California Paid Family Leave Law

California has a complicated network of overlapping family and medical leave laws. As far as paid family leave is concerned, California's Paid Family Leave law (PFL) provides coverage for a portion of qualifying employees' wages when they take time off to care for qualifying family members or to bond with their own new child. Other state and federal laws, such as the federal Family and Medical Leave Act can provide for periods of leave from work where a worker's job is protected, but the state's Paid Family Leave insurance is what can (for qualified employees) pay for a portion of wages.

Covered Employees:

Applies to any employee covered by disability insurance, which is deducted from employee paychecks.

Benefits Provided:

Paid Family Leave insurance provides a qualified employee with 55% of his or her base wages, capping out at a maximum of $1,173 per week. These benefits can last up to 6 weeks within any 12-month period.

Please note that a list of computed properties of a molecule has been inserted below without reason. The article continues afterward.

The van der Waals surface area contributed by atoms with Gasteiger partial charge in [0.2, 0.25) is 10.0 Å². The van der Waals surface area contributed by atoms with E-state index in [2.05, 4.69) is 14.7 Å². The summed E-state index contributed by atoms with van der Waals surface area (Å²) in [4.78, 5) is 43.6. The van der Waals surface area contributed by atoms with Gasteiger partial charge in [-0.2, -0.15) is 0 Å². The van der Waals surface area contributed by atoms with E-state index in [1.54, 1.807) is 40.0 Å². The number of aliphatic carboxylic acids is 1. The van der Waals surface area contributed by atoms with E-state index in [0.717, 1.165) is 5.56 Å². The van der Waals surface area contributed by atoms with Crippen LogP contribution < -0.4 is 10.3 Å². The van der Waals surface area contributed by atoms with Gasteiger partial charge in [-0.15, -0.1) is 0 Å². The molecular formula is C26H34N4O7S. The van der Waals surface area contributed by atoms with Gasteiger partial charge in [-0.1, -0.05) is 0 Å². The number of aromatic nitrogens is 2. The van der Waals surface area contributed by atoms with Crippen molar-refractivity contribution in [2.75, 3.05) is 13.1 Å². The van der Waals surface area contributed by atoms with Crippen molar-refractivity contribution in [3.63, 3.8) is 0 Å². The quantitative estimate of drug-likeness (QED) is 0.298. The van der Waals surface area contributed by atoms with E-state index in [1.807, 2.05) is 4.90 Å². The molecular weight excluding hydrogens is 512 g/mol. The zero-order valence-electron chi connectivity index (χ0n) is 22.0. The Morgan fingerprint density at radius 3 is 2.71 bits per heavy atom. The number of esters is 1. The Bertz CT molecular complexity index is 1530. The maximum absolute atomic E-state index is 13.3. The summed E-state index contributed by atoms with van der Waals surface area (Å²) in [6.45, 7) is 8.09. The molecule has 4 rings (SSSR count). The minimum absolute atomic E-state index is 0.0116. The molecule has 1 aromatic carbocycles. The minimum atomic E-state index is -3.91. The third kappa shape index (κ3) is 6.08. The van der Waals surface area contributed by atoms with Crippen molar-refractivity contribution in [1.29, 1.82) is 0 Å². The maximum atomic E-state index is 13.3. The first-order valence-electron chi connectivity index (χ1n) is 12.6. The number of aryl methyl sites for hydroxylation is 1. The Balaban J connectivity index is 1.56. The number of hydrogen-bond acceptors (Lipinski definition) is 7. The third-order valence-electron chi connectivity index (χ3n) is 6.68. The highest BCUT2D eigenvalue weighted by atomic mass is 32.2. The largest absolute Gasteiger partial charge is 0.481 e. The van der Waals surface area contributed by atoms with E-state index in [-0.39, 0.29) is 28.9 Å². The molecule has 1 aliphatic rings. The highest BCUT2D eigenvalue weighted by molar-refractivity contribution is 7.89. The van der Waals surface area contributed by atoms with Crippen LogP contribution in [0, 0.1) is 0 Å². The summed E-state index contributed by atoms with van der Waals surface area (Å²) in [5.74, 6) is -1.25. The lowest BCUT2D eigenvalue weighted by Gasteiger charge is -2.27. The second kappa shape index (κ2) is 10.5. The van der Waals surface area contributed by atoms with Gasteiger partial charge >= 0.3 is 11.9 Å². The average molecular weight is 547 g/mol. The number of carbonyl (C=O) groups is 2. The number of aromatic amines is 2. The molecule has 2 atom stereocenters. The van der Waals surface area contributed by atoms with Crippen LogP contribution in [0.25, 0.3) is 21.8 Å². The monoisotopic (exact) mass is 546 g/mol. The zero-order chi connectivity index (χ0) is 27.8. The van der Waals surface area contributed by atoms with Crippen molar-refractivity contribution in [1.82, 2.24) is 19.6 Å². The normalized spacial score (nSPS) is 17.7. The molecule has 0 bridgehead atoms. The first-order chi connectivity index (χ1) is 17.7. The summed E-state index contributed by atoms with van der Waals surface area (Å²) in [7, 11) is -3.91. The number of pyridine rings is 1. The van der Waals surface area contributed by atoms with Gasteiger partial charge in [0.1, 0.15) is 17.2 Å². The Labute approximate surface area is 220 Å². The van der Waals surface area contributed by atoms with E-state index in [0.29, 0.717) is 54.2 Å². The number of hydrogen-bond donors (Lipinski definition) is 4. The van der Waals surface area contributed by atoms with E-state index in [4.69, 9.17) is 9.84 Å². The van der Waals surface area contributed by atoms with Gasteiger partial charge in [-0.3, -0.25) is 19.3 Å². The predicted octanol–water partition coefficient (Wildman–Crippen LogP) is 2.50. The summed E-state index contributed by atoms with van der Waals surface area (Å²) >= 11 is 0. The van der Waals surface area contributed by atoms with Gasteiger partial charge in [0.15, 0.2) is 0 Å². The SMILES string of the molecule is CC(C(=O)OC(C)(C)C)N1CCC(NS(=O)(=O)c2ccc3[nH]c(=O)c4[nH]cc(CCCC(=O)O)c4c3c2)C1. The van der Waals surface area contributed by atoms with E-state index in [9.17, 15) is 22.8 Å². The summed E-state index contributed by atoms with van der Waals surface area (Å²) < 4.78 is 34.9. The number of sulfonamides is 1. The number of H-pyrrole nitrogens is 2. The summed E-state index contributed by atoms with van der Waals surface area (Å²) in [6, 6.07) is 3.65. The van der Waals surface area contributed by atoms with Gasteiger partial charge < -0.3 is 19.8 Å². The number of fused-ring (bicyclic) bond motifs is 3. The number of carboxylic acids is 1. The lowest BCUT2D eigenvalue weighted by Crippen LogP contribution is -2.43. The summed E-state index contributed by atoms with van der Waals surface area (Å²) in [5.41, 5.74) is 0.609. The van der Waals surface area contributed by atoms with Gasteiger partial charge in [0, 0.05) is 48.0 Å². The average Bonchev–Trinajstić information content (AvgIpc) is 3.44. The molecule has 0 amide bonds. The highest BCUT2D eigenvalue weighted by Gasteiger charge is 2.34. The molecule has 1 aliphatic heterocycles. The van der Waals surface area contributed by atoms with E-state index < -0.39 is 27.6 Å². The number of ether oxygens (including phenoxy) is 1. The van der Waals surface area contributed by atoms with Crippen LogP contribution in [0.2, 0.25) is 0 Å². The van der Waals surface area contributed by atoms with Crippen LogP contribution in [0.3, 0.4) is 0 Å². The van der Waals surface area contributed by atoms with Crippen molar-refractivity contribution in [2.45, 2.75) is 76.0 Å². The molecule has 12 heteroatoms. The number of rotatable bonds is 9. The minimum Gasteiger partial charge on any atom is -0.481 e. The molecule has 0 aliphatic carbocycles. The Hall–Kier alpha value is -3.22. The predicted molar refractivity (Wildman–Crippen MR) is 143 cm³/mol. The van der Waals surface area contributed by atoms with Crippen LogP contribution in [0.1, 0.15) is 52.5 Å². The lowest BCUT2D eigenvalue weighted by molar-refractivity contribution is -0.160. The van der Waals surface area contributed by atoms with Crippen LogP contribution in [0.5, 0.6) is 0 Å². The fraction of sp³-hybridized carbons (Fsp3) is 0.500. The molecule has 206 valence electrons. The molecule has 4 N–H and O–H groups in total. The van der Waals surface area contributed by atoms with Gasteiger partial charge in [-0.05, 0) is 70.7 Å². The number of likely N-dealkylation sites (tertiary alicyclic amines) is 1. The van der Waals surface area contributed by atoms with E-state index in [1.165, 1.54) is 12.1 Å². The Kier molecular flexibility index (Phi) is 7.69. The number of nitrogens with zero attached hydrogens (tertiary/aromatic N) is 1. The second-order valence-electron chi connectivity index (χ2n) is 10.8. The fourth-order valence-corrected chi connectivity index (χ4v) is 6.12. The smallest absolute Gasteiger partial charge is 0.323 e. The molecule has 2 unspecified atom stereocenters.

Qualifying Reasons for Leave:

The Paid Family Leave law allows for covered employees to take time off to:

1) bond with a newborn baby, adopted or foster child; or

2) care for a seriously ill parent, child, spouse or registered domestic partner.

Employees seeking time off to care for a qualifying family member should note that not just any standard, common cold or flu will qualify as a "serious" illness for purposes of receiving benefits. Paid leave is not provided by law for employees' own illnesses (with one exception being the city of San Francisco, discussed below).

San Francisco Paid Sick Leave Ordinance

Employees working in San Francisco should be aware that they may have additional benefits under San Francisco's Paid Sick Leave Ordinance. All employers must provide paid sick leave to full or part time employees who work in San Francisco. These benefits accrue for employees at the rate of 1 hour for every 30 hours of time worked, capping at either 40 or 72 hours depending on the size of the employer. This sick leave can be used to care for the employee's own illness or that of a family member or designated person.

Note: State laws are constantly changing and family medical leave laws can be difficult and often complex. It is a good idea to contact a California employment attorney as well as conduct your own legal research to verify the state law(s) that may apply to your situation.

Research the Law

California Paid Family Medical Leave Law: Related Resources

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